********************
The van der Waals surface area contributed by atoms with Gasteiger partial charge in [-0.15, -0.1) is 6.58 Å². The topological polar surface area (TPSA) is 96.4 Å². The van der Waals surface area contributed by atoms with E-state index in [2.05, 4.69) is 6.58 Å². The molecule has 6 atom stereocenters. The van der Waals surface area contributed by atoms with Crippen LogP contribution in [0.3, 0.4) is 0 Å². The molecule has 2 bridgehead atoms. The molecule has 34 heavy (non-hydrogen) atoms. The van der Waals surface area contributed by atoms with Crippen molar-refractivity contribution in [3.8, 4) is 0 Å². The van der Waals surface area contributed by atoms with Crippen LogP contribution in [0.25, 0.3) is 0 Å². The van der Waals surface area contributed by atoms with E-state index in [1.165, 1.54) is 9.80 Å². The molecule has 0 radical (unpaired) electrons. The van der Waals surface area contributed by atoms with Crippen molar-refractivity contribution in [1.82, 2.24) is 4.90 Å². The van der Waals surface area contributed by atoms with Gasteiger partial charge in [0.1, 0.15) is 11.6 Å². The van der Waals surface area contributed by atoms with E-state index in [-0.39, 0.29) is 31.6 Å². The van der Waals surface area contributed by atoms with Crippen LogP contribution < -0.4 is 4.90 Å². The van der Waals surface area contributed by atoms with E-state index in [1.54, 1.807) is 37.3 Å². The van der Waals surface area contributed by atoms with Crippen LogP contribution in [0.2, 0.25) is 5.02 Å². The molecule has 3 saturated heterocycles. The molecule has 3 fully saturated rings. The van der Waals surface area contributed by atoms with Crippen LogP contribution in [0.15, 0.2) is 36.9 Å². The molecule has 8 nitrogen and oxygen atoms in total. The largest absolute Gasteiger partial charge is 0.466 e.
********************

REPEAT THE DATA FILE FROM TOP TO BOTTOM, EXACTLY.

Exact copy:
The van der Waals surface area contributed by atoms with Gasteiger partial charge in [-0.15, -0.1) is 6.58 Å². The topological polar surface area (TPSA) is 96.4 Å². The van der Waals surface area contributed by atoms with E-state index in [2.05, 4.69) is 6.58 Å². The molecule has 6 atom stereocenters. The van der Waals surface area contributed by atoms with Crippen LogP contribution in [0.3, 0.4) is 0 Å². The molecule has 2 bridgehead atoms. The molecule has 34 heavy (non-hydrogen) atoms. The van der Waals surface area contributed by atoms with Crippen molar-refractivity contribution in [3.8, 4) is 0 Å². The van der Waals surface area contributed by atoms with Crippen LogP contribution in [0.25, 0.3) is 0 Å². The van der Waals surface area contributed by atoms with E-state index in [1.165, 1.54) is 9.80 Å². The molecule has 0 radical (unpaired) electrons. The van der Waals surface area contributed by atoms with Crippen molar-refractivity contribution in [1.82, 2.24) is 4.90 Å². The van der Waals surface area contributed by atoms with Gasteiger partial charge in [0.1, 0.15) is 11.6 Å². The van der Waals surface area contributed by atoms with E-state index in [-0.39, 0.29) is 31.6 Å². The van der Waals surface area contributed by atoms with Crippen LogP contribution < -0.4 is 4.90 Å². The van der Waals surface area contributed by atoms with E-state index in [1.54, 1.807) is 37.3 Å². The van der Waals surface area contributed by atoms with Crippen LogP contribution in [0.2, 0.25) is 5.02 Å². The molecule has 3 saturated heterocycles. The molecule has 3 fully saturated rings. The van der Waals surface area contributed by atoms with Crippen LogP contribution in [0.15, 0.2) is 36.9 Å². The molecule has 8 nitrogen and oxygen atoms in total. The largest absolute Gasteiger partial charge is 0.466 e.